In a way the novel has a happy ending but not in the way one would expect. It makes one wonder what is worth fighting for and if dreams are worth getting realized at the end. In that triangle, the weakest link is always Lin Kong - his indecisiveness ends up costing decades of the lives of both women connected to him and at the end he is the one who gets to complain. There is a lot to be said about the female characters here and the place of women in the society - the "we are all the same" of communism was always a nice slogan but never really worked like that.

I ended up liking this novel a lot. It has a melancholy feeling that works in a way I did not expect it to work - underneath the seemingly easy novel sits a meditation on love and choices, on dreams coming true too late and on human nature. ( )
1 vota AnnieMod | Jun 15, 2022 |
“Waiting”is a novel filled with the culture of Chinese relationships. This novel explored a world I knew next to nothing about and I found it quite interesting .Lin, a doctor in the Chinese army has been in a loveless marriage for over 18 years. Because of party rules and ancient traditions , he is finding it difficult to divorce her to marry the woman he has promised to marry for 18 years. Manna is a nurse in the same compound bound by culture herself.
There’s a great deal of irony and humorous in this novel, pathos plus frustration as you want to give Lin a good shake.
A slow moving novel that did grow on me. ( )
  Smits | Feb 25, 2022 |
Quality Writing, Ideas

"Waiting: A Novel" is a simple story about love and unfulfilled expectations. The basic plot could be transported to nearly any culture or gender: a man is married to a woman he appreciates but does not love and he has met another woman.

Lin Kong, the husband, is a doctor at a military hospital. With a few exceptions, most of the action takes place within the hospital compound where Lin passes the time reading and strolling until he meets Manna Wu. He quickly becomes infatuated with Manna despite being married to Shuyu, who remains in Lin's home village raising his daughter and taking care of his elderly parents.

What makes the book stand out is Ha Jin's exceptional writing. His sentences and paragraphs flow with ease and order. There is little extraneous information despite the visual descriptions.Despite the many characters "waiting" for something to happen, there are several peaks of action. In this sense, "Waiting" is similar to Ha Jin's "In the Pond," a similar book about a man with unfulfilled expectations. However, it is quite different from "Ocean of Words," Ha Jin's short story collection about soldiers on the Russian border, which is fast-paced and has different characters moving in and out of the narrative.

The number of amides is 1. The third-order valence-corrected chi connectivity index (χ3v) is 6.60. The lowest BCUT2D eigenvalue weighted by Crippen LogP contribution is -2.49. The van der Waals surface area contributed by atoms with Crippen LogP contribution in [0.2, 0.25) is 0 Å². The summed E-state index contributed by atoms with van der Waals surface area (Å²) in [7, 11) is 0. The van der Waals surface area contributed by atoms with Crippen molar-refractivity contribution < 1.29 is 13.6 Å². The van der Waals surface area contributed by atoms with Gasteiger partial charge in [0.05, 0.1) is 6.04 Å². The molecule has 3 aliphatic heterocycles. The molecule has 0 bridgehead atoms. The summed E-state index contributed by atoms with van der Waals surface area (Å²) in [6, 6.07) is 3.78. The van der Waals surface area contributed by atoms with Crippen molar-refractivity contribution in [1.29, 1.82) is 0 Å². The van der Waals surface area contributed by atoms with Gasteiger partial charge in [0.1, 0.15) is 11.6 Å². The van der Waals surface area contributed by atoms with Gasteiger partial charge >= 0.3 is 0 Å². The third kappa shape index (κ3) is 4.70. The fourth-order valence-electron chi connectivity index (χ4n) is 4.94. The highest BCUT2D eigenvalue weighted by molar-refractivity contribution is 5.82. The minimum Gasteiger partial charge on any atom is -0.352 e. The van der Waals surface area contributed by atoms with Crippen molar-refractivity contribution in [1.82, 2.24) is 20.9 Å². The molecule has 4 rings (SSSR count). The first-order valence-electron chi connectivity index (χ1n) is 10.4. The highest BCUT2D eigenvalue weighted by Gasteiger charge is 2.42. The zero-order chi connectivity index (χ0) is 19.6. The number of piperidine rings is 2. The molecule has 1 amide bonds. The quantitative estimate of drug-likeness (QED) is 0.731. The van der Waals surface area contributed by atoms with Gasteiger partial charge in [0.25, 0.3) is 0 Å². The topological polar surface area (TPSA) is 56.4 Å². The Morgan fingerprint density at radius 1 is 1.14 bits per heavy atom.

In the end, "Waiting" is a terrific, somewhat melancholy novel that echoes Henry David Thoreau's poem that "men lead lives of quiet desperation." ( )
  mvblair | Aug 8, 2020 |
1999 National Book Award for fiction. A love story. ( )
  hcubic | Jun 20, 2020 |
Above all, what he accomplishes in the book is to place the story amid the politics without the latter being given any undue significance or credence. As in most ordinary lives, even those lived in extraordinary times, political upheaval is but another condition to be surmounted, circumnavigated, forged or ignored. A lesser writer would have taken the usual route, politicizing the personal, overwhelming the larger matters of the human heart, specially the most ordinary of human hearts, with the smaller explosions of mob activity. But not Jin.
 
A deceptively simple tale, written with extraordinary precision and grace. Ha Jin has established himself as one of the great sturdy realists still writing in a postmodern age.
aggiunto da aurevoir | modificaKirkus Reviews (Aug 1, 1999)
 
Ha Jin observes everything about army and civilian life, yet he tells the reader only -- and precisely -- as much as is needed to make his deceptively simple fiction resonate on many levels: the personal, the historical, the political..''Waiting'' also generously provides a dual education: a crash course in Chinese society during and since the Cultural Revolution, and a more leisurely but nonetheless compelling exploration of the less exotic terrain that is the human heart. ...''Waiting'' can be read as a long and eloquent answer to Manna's question, an all too rare reminder of the reasons someone might feel so strongly about a book.

 

» Aggiungi altri autori (6 potenziali)

Nome dell'autoreRuoloTipo di autoreOpera?Stato
Jin, Haautore primariotutte le edizioniconfermato
Hornfeck, SusanneTraduttoreautore secondarioalcune edizioniconfermato
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Every summer Lin Kong returned to Goose Village to divorce his wife, Shuyu.
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This is the story of Lin Kong, a man living in two worlds, struggling with the conflicting claims of two utterly different women as he moves through the political minefields of society designed to regulate his every move and stifle the promptings of his innermost heart. For more than seventeen years, this devoted and ambitious doctor has been in love with an educated, clever, modern woman, Manna Wu. But back in the traditional world of his home village lives the wife his family chose for him when he was young - a humble and touchingly loyal woman, whom he visits in order to ask, again and again, for a divorce. In a culture in which the ancient ties of tradition and family still hold sway and where adultery discovered by the Party can ruin lives forever, Lin's passionate love is stretched ever more taut by the passing years. Every summer, his compliant wife agrees to a divorce but then backs out. This time, Lin promises, will be different. Tracing these lives through their summer of decision and beyond, Ha Jin vividly conjures the texture of daily life in a place where the demand of human longing must contend with the weight of centuries of custom. Waiting charms and startles us with its depiction of a China that remains hidden to Western eyes even as it moves us with its piercing vision of the universal complications of love.